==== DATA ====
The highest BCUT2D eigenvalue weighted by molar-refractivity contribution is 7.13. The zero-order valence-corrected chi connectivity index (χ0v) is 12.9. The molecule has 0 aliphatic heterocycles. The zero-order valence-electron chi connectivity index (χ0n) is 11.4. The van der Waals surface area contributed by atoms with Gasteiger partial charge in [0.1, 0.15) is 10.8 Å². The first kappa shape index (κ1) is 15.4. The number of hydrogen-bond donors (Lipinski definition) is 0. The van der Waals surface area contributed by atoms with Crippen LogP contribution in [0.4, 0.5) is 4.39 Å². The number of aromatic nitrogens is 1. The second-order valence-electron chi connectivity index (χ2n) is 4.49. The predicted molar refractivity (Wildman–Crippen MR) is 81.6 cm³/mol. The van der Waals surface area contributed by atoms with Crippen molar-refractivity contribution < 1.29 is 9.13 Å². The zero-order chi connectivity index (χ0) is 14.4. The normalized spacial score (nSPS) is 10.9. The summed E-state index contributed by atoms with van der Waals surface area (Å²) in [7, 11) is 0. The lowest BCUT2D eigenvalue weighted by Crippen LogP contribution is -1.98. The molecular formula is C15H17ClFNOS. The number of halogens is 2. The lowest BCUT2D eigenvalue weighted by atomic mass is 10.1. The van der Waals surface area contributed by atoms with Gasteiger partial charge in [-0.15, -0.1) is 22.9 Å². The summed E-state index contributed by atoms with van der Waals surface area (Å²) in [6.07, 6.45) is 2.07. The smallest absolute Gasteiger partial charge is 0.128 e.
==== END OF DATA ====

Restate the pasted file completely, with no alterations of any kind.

The highest BCUT2D eigenvalue weighted by molar-refractivity contribution is 7.13. The zero-order valence-corrected chi connectivity index (χ0v) is 12.9. The molecule has 0 aliphatic heterocycles. The zero-order valence-electron chi connectivity index (χ0n) is 11.4. The van der Waals surface area contributed by atoms with Gasteiger partial charge in [0.1, 0.15) is 10.8 Å². The first kappa shape index (κ1) is 15.4. The number of hydrogen-bond donors (Lipinski definition) is 0. The van der Waals surface area contributed by atoms with Crippen LogP contribution in [0.4, 0.5) is 4.39 Å². The number of aromatic nitrogens is 1. The second-order valence-electron chi connectivity index (χ2n) is 4.49. The predicted molar refractivity (Wildman–Crippen MR) is 81.6 cm³/mol. The van der Waals surface area contributed by atoms with Crippen molar-refractivity contribution < 1.29 is 9.13 Å². The zero-order chi connectivity index (χ0) is 14.4. The normalized spacial score (nSPS) is 10.9. The summed E-state index contributed by atoms with van der Waals surface area (Å²) in [7, 11) is 0. The lowest BCUT2D eigenvalue weighted by Crippen LogP contribution is -1.98. The molecular formula is C15H17ClFNOS. The number of halogens is 2. The lowest BCUT2D eigenvalue weighted by atomic mass is 10.1. The van der Waals surface area contributed by atoms with Gasteiger partial charge in [-0.15, -0.1) is 22.9 Å². The summed E-state index contributed by atoms with van der Waals surface area (Å²) in [6.07, 6.45) is 2.07. The smallest absolute Gasteiger partial charge is 0.128 e.